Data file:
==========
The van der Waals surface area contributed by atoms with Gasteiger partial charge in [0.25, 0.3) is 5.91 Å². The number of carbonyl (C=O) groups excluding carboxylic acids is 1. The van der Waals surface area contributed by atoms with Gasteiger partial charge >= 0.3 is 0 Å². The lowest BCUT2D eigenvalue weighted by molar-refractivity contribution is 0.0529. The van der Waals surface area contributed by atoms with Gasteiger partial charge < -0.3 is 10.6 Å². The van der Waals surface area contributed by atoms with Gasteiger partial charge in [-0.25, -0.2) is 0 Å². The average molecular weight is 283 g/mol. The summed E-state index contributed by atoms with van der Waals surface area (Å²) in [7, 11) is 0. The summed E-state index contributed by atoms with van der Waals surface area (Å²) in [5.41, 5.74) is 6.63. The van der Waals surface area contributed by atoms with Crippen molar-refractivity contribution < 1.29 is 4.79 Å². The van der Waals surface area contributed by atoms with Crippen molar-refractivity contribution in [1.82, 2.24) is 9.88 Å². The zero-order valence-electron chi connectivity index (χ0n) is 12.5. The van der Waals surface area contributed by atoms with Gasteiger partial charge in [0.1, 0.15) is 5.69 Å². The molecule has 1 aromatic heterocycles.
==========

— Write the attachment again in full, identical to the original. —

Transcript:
The van der Waals surface area contributed by atoms with Gasteiger partial charge in [0.25, 0.3) is 5.91 Å². The number of carbonyl (C=O) groups excluding carboxylic acids is 1. The van der Waals surface area contributed by atoms with Gasteiger partial charge >= 0.3 is 0 Å². The lowest BCUT2D eigenvalue weighted by molar-refractivity contribution is 0.0529. The van der Waals surface area contributed by atoms with Gasteiger partial charge < -0.3 is 10.6 Å². The van der Waals surface area contributed by atoms with Gasteiger partial charge in [-0.25, -0.2) is 0 Å². The average molecular weight is 283 g/mol. The summed E-state index contributed by atoms with van der Waals surface area (Å²) in [7, 11) is 0. The summed E-state index contributed by atoms with van der Waals surface area (Å²) in [5.41, 5.74) is 6.63. The van der Waals surface area contributed by atoms with Crippen molar-refractivity contribution < 1.29 is 4.79 Å². The van der Waals surface area contributed by atoms with Crippen molar-refractivity contribution in [1.82, 2.24) is 9.88 Å². The zero-order valence-electron chi connectivity index (χ0n) is 12.5. The van der Waals surface area contributed by atoms with Gasteiger partial charge in [0.1, 0.15) is 5.69 Å². The molecule has 1 aromatic heterocycles.